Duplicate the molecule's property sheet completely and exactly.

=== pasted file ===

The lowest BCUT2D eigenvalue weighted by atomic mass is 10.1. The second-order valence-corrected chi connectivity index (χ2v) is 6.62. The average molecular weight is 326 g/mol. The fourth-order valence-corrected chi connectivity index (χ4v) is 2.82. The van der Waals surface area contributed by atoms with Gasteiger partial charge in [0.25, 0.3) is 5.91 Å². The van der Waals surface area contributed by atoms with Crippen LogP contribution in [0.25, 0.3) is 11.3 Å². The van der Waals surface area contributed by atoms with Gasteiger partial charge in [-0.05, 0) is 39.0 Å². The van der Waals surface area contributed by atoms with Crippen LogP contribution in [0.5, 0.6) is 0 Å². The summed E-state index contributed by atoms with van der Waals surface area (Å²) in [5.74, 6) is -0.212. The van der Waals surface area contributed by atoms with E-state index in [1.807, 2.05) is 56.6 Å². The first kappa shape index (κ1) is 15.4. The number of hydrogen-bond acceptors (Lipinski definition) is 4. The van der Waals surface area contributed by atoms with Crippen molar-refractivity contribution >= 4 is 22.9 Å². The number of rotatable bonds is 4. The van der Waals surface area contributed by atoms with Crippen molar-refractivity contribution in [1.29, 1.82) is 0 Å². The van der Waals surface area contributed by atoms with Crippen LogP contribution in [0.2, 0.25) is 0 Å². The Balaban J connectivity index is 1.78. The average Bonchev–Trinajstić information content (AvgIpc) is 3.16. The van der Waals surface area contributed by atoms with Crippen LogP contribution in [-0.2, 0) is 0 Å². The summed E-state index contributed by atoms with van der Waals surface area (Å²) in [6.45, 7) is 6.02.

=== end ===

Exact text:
The lowest BCUT2D eigenvalue weighted by atomic mass is 10.1. The second-order valence-corrected chi connectivity index (χ2v) is 6.62. The average molecular weight is 326 g/mol. The fourth-order valence-corrected chi connectivity index (χ4v) is 2.82. The van der Waals surface area contributed by atoms with Gasteiger partial charge in [0.25, 0.3) is 5.91 Å². The van der Waals surface area contributed by atoms with Crippen LogP contribution in [0.25, 0.3) is 11.3 Å². The van der Waals surface area contributed by atoms with Gasteiger partial charge in [-0.05, 0) is 39.0 Å². The van der Waals surface area contributed by atoms with Crippen LogP contribution in [0.5, 0.6) is 0 Å². The summed E-state index contributed by atoms with van der Waals surface area (Å²) in [5.74, 6) is -0.212. The van der Waals surface area contributed by atoms with E-state index in [1.807, 2.05) is 56.6 Å². The first kappa shape index (κ1) is 15.4. The number of hydrogen-bond acceptors (Lipinski definition) is 4. The van der Waals surface area contributed by atoms with Crippen molar-refractivity contribution >= 4 is 22.9 Å². The number of rotatable bonds is 4. The van der Waals surface area contributed by atoms with Crippen molar-refractivity contribution in [1.29, 1.82) is 0 Å². The van der Waals surface area contributed by atoms with Crippen LogP contribution in [0.2, 0.25) is 0 Å². The Balaban J connectivity index is 1.78. The average Bonchev–Trinajstić information content (AvgIpc) is 3.16. The van der Waals surface area contributed by atoms with Crippen LogP contribution in [-0.2, 0) is 0 Å². The summed E-state index contributed by atoms with van der Waals surface area (Å²) in [6.45, 7) is 6.02.